You know how I know you're gay? Your name's John Amaechi. You know how I know you're happy? Your name's Verne Lundquist. Lundquist, who was Dallas' and WFAA-Channel 8's Dale Hansen before Dale Hansen, was earlier this week named to the National Sportscasters and Sportswriters Hall of Fame. He'll be inducted in an April 30 ceremony in Salisbury, North Carolina. The news not only fills me with happy-happy-joy-joy, it also makes me feel friggin' old.
Because before the end of the nightly 6 o'clock news meant Vanna turning letters, it meant Verne hosting Bowling for Dollars. It was one of the most low-tech, low-budget shows in the history of television, but my family never missed Verne spinning the hopper, drawing out a lucky contestant and then, in hushed, reverent tones, describing the action as some dude from DeSoto hurled consecutive gutter balls. Riveting.
"That darn show's destined to stick with me. It'll probably find its way onto my tombstone," Verne told a gaggle of us reporters once upon a time. "And that's an image that makes cremation not seem so bad after all."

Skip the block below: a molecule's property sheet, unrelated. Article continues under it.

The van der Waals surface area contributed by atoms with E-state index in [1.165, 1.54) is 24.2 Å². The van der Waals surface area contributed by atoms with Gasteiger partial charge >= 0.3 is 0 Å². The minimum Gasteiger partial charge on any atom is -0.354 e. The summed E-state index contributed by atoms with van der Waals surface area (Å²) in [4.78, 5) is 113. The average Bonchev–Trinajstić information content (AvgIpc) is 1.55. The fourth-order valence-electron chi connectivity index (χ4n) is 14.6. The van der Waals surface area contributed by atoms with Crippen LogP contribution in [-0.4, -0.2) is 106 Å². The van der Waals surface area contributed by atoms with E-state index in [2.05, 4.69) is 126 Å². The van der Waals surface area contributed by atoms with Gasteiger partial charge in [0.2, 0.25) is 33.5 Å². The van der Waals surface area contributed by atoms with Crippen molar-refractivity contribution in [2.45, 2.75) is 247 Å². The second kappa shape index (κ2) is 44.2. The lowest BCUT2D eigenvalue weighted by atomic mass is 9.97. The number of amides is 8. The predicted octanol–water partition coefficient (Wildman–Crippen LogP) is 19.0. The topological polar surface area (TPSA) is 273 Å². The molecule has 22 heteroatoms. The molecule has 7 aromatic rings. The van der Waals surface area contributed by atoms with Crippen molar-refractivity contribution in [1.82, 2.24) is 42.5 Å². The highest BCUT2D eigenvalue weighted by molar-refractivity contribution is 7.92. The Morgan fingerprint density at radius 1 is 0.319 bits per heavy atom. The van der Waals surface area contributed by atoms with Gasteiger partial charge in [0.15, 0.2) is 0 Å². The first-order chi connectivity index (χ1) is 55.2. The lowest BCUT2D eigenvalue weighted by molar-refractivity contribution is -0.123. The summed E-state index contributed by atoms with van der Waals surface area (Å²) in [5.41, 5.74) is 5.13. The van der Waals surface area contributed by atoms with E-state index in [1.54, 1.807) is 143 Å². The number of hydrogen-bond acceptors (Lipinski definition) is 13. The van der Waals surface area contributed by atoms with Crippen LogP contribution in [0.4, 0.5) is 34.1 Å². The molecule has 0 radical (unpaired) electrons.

The show actually aired only from 1975-'76, clouding an otherwise stellar career during which Lundquist was the play-by-play voice (alongside a color analyst by the name of Brad Sham) of the Dallas Cowboys from '72 to '84, sports anchor at Channel 8 for 16 years and has covered 20 sports for CBS Sports.
You remember a couple of his classics:
On Jackie Smith's dropped touchdown in Super Bowl XIII: "Bless his heart, he's got to be the sickest man in the world."
On Tiger Woods' incredible, improbable chip-in at the 16th hole of the 2005 Masters: "In...your...life...have...you...ever??!"
Still, we'll never forgive Verne for being Terry Bradshaw's presenter into the Pro Football Hall of Fame Class of 1989. Will we? --Richie Whitt
Keep the Dallas Observer Free... Since we started the Dallas Observer, it has been defined as the free, independent voice of Dallas, and we would like to keep it that way. Offering our readers free access to incisive coverage of local news, food and culture. Producing stories on everything from political scandals to the hottest new bands, with gutsy reporting, stylish writing, and staffers who've won everything from the Society of Professional Journalists' Sigma Delta Chi feature-writing award to the Casey Medal for Meritorious Journalism. But with local journalism's existence under siege and advertising revenue setbacks having a larger impact, it is important now more than ever for us to rally support behind funding our local journalism. You can help by participating in our "I Support" membership program, allowing us to keep covering Dallas with no paywalls.